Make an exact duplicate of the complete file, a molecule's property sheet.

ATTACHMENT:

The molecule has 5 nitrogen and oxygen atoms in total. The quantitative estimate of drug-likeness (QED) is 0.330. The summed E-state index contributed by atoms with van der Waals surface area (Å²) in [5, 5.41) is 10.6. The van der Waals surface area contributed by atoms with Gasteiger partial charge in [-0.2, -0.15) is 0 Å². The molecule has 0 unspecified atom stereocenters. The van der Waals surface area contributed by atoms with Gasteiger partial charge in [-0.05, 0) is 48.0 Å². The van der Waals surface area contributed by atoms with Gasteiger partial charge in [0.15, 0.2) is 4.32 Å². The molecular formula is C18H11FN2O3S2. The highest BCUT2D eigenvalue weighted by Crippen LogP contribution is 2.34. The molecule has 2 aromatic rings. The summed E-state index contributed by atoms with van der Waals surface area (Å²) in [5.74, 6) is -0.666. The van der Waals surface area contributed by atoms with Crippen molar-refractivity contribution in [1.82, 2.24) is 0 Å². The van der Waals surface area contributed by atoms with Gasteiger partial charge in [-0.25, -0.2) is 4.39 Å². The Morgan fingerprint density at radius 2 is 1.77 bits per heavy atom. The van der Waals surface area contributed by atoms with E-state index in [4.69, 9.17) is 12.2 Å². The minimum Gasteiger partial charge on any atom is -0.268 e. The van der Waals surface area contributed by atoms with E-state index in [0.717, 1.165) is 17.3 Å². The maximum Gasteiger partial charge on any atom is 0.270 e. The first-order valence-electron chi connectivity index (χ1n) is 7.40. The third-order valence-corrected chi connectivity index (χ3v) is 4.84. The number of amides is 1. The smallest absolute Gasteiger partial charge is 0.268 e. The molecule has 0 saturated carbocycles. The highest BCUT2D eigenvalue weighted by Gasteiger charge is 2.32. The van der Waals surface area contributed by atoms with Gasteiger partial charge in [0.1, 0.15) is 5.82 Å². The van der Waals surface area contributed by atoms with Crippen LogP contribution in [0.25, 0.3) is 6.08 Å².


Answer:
The molecule has 5 nitrogen and oxygen atoms in total. The quantitative estimate of drug-likeness (QED) is 0.330. The summed E-state index contributed by atoms with van der Waals surface area (Å²) in [5, 5.41) is 10.6. The van der Waals surface area contributed by atoms with Gasteiger partial charge in [-0.2, -0.15) is 0 Å². The molecule has 0 unspecified atom stereocenters. The van der Waals surface area contributed by atoms with Gasteiger partial charge in [-0.05, 0) is 48.0 Å². The van der Waals surface area contributed by atoms with Gasteiger partial charge in [0.15, 0.2) is 4.32 Å². The molecular formula is C18H11FN2O3S2. The highest BCUT2D eigenvalue weighted by Crippen LogP contribution is 2.34. The molecule has 2 aromatic rings. The summed E-state index contributed by atoms with van der Waals surface area (Å²) in [5.74, 6) is -0.666. The van der Waals surface area contributed by atoms with Crippen molar-refractivity contribution in [1.82, 2.24) is 0 Å². The van der Waals surface area contributed by atoms with Gasteiger partial charge in [-0.25, -0.2) is 4.39 Å². The Morgan fingerprint density at radius 2 is 1.77 bits per heavy atom. The van der Waals surface area contributed by atoms with E-state index in [4.69, 9.17) is 12.2 Å². The minimum Gasteiger partial charge on any atom is -0.268 e. The van der Waals surface area contributed by atoms with E-state index in [0.717, 1.165) is 17.3 Å². The maximum Gasteiger partial charge on any atom is 0.270 e. The first-order valence-electron chi connectivity index (χ1n) is 7.40. The third-order valence-corrected chi connectivity index (χ3v) is 4.84. The number of amides is 1. The smallest absolute Gasteiger partial charge is 0.268 e. The molecule has 0 saturated carbocycles. The highest BCUT2D eigenvalue weighted by Gasteiger charge is 2.32. The van der Waals surface area contributed by atoms with Gasteiger partial charge in [0.1, 0.15) is 5.82 Å². The van der Waals surface area contributed by atoms with Crippen LogP contribution in [0.25, 0.3) is 6.08 Å².